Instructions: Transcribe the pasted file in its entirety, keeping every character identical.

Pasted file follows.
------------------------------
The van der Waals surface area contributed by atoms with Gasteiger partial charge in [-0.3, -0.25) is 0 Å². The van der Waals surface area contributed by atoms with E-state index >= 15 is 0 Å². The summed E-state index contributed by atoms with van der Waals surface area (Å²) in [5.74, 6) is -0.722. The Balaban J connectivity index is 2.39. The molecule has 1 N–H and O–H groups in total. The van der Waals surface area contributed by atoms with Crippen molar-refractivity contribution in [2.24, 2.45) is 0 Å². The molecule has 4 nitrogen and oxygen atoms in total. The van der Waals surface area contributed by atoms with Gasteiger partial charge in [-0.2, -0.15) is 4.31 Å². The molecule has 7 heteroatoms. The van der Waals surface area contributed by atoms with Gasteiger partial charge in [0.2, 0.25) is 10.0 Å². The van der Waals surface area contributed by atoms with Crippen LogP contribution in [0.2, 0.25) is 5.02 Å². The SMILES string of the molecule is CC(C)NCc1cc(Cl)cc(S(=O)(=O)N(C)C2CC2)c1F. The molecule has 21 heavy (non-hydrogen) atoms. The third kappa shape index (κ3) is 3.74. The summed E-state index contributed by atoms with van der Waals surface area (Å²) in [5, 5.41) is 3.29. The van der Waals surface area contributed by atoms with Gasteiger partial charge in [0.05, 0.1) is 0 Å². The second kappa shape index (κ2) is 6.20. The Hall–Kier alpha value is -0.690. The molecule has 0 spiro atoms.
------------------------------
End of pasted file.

The van der Waals surface area contributed by atoms with Gasteiger partial charge in [-0.3, -0.25) is 0 Å². The van der Waals surface area contributed by atoms with E-state index >= 15 is 0 Å². The summed E-state index contributed by atoms with van der Waals surface area (Å²) in [5.74, 6) is -0.722. The Balaban J connectivity index is 2.39. The molecule has 1 N–H and O–H groups in total. The van der Waals surface area contributed by atoms with Crippen molar-refractivity contribution in [2.24, 2.45) is 0 Å². The molecule has 4 nitrogen and oxygen atoms in total. The van der Waals surface area contributed by atoms with Gasteiger partial charge in [-0.2, -0.15) is 4.31 Å². The molecule has 7 heteroatoms. The van der Waals surface area contributed by atoms with Gasteiger partial charge in [0.2, 0.25) is 10.0 Å². The van der Waals surface area contributed by atoms with Crippen LogP contribution in [0.2, 0.25) is 5.02 Å². The SMILES string of the molecule is CC(C)NCc1cc(Cl)cc(S(=O)(=O)N(C)C2CC2)c1F. The molecule has 21 heavy (non-hydrogen) atoms. The third kappa shape index (κ3) is 3.74. The summed E-state index contributed by atoms with van der Waals surface area (Å²) in [5, 5.41) is 3.29. The van der Waals surface area contributed by atoms with Gasteiger partial charge in [0.05, 0.1) is 0 Å². The second kappa shape index (κ2) is 6.20. The Hall–Kier alpha value is -0.690. The molecule has 0 spiro atoms.